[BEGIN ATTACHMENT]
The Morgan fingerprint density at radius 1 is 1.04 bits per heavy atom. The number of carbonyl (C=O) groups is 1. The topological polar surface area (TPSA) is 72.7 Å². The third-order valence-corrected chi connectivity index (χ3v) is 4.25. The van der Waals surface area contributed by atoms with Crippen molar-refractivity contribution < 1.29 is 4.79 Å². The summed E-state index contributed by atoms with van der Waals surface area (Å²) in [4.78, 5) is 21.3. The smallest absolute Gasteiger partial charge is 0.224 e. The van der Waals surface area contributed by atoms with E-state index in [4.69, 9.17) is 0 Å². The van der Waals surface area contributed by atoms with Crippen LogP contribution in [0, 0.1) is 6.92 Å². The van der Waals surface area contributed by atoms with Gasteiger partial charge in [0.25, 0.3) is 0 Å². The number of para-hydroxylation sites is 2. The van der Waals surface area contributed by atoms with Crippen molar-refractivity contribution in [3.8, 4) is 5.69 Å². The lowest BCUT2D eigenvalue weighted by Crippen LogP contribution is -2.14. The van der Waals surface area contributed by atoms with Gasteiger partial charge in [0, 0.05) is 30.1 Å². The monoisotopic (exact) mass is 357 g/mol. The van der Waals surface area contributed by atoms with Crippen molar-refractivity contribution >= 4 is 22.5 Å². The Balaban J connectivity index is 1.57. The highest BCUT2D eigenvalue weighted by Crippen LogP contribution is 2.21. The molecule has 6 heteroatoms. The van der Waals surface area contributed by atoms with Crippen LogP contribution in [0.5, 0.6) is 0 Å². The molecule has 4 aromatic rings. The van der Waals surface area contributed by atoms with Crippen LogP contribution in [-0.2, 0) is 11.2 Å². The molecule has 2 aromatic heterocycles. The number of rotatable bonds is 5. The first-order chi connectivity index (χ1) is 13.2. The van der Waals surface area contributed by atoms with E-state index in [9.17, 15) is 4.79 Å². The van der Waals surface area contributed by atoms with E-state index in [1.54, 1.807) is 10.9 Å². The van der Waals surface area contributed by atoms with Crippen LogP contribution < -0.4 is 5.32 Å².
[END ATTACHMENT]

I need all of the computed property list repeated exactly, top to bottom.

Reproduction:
The Morgan fingerprint density at radius 1 is 1.04 bits per heavy atom. The number of carbonyl (C=O) groups is 1. The topological polar surface area (TPSA) is 72.7 Å². The third-order valence-corrected chi connectivity index (χ3v) is 4.25. The van der Waals surface area contributed by atoms with Crippen molar-refractivity contribution < 1.29 is 4.79 Å². The summed E-state index contributed by atoms with van der Waals surface area (Å²) in [4.78, 5) is 21.3. The smallest absolute Gasteiger partial charge is 0.224 e. The van der Waals surface area contributed by atoms with E-state index in [4.69, 9.17) is 0 Å². The van der Waals surface area contributed by atoms with Crippen LogP contribution in [0, 0.1) is 6.92 Å². The van der Waals surface area contributed by atoms with Gasteiger partial charge in [0.25, 0.3) is 0 Å². The number of para-hydroxylation sites is 2. The van der Waals surface area contributed by atoms with Crippen molar-refractivity contribution in [3.8, 4) is 5.69 Å². The lowest BCUT2D eigenvalue weighted by Crippen LogP contribution is -2.14. The van der Waals surface area contributed by atoms with Gasteiger partial charge in [0, 0.05) is 30.1 Å². The monoisotopic (exact) mass is 357 g/mol. The van der Waals surface area contributed by atoms with Crippen molar-refractivity contribution >= 4 is 22.5 Å². The Balaban J connectivity index is 1.57. The highest BCUT2D eigenvalue weighted by Crippen LogP contribution is 2.21. The molecule has 6 heteroatoms. The van der Waals surface area contributed by atoms with Crippen LogP contribution in [0.5, 0.6) is 0 Å². The molecule has 4 aromatic rings. The van der Waals surface area contributed by atoms with Crippen LogP contribution in [-0.2, 0) is 11.2 Å². The molecule has 2 aromatic heterocycles. The number of rotatable bonds is 5. The first-order chi connectivity index (χ1) is 13.2. The van der Waals surface area contributed by atoms with E-state index in [9.17, 15) is 4.79 Å². The van der Waals surface area contributed by atoms with E-state index in [1.54, 1.807) is 10.9 Å². The van der Waals surface area contributed by atoms with Crippen LogP contribution < -0.4 is 5.32 Å².